Everything You Need To Know About GST

Everything You Need To Know About GST

Goods and services often include costs at every step of production. Earlier, these were added at every step of the production stage and taxed simultaneously. However, in order to simplify the system of multiple taxation and complications of filing several indirect taxes, the Government of India on July 1, 2017, introduced the Goods and Services Tax (GST). This is a cumulative tax on the costs of production. It is a single tax, which is typically levied on the seller and ultimately transferred to the government.  



Need for GST


The Indirect Tax regime in existence prior to the introduction of GST was inefficient and opaque. Disproportionate taxation was present. States had their own taxation requirements. Problems were made worse by the presence of cascading taxes. Taxes were collected at every stage, inevitably making the commodity’s price higher. The tax burden was pushed on to the final consumer. 


It became common to practise to evade taxes. Sales used to take place without an invoice, creating the problem of tax evasion. Value Added Tax (VAT) was brought in to tackle this problem but it had flaws of its own which prevented it from completely achieving its objective. 


The complex taxation structure was a problem for many foreign companies. Many companies sought to produce their own spare parts as to preclude the probable taxes that could become payable. Essentially the prior model was very restrictive for effective growth of trade it created more problems than it solved.



Working of GST


With the advent of GST all the various state and central taxes were replaced. A uniform tax rate was introduced across the Union of India 


As per this new regime, the Centre now collects the Central GST (CGST) and the States levies State GST (SGST) on the supply of goods within the state. The Integrated GST (IGST) is levied on interstate supply of goods and services within the state, though collected by the Centre this is distributed equally amongst the Centre and State. These taxes are levied according to the tax slab heads under which a good or a service falls. The same is decided by the GST Council.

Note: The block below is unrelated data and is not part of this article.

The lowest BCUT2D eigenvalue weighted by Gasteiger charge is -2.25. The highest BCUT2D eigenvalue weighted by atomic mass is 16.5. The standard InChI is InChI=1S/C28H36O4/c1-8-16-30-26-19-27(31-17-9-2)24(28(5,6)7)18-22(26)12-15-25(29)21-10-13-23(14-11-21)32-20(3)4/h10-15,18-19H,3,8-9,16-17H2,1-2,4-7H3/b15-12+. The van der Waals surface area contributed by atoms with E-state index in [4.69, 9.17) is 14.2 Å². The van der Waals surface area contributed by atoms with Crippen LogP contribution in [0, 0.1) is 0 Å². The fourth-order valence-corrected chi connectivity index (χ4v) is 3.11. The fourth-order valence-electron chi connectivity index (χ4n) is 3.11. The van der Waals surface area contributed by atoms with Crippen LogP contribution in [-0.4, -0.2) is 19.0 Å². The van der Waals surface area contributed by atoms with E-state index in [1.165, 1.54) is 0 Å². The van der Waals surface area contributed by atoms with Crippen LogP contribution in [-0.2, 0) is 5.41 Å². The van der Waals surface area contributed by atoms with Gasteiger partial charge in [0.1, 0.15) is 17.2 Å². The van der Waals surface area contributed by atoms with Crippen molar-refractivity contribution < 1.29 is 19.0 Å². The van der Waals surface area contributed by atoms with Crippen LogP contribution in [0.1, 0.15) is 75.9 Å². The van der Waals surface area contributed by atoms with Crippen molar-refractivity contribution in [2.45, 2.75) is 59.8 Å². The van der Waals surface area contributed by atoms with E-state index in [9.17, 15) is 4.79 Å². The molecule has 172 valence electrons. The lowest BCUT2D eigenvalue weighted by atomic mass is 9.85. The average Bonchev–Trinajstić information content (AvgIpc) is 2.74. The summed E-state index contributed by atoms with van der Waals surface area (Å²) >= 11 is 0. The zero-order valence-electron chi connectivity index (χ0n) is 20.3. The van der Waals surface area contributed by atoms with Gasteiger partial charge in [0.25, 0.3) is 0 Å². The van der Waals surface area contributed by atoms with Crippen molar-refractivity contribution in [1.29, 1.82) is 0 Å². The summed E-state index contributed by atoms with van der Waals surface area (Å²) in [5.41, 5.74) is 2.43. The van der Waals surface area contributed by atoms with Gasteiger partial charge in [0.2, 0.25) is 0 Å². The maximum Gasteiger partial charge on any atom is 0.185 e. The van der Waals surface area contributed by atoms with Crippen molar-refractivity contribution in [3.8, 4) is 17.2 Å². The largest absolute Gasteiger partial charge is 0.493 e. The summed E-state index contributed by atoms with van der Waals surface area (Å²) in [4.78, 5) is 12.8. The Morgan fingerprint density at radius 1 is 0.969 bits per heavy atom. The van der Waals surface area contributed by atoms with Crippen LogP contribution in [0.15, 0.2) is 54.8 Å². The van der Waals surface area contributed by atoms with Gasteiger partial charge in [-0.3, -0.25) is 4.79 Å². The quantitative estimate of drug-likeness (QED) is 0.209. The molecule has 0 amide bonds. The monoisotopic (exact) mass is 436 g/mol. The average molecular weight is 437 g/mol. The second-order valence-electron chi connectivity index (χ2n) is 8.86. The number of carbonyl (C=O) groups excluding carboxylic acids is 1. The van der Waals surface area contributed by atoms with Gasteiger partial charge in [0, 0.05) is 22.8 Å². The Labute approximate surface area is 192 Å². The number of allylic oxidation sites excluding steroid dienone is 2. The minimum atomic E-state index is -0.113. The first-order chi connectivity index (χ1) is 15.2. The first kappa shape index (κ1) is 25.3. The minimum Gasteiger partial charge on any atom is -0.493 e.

The GST council is headed by Union Finance Minister acting as the Chairperson. Union Minster of State of Finance is a member from the Centre.  The states can nominate any Minster of their government as members to this council, it usually happens to be the Minster in charge of Finance.


This body takes all the key decisions with regards to amendments and changes in GST. Their constitutionally mandated role is to recommend to the Union and the States on various issues surrounding the GST like slab rates and goods falling within the same. 



Benefits gained from GST


GST created a uniform taxation system, removing the indirect tax barriers put in place effectively dealing with the problem of the multiple taxes present in states. The destination-based taxation model envisioned under GST helped in dealing with the challenge of cascading taxes. This led to lowering of the end costs and consequent reduction in the tax burden.   

The uniform and streamlined tax model is beneficial to the businesses as well. Less complexity surrounding investment decision making and other financial processes. Companies are now more willing to outsource the production of commodities/services enabling the creation of MSMEs generating further employment. 

One of the best aspects of this particular Tax model is reliance on Digital services. Compliances are filed digitally now and the details are available to a host of investigative agencies thereby reducing the prevalence of tax evasion. And more compliance results in more financial resources available at the disposal of the State, allowing it to carry out its functions efficiently.



Criticisms of GST


The well-intentioned reform is not without faults. Constant amount of changes that have been bought about since the rollout of GST have made compliance difficult. Many small businesses are not in a position to afford accountants to do such compliances, as they work in a very ad hoc manner. Even the big businesses are affected by the regular changes proposed. If compliance is the aim, then the entire procedure needs to be simplified otherwise the objective would never stand realised.





GST is the most massive change brought about in the Indian Tax system since Independence. The system is not without flaws, but they do not outweigh the positive aspects of the Act. In the long run this would indeed be successful in achieving its objectives.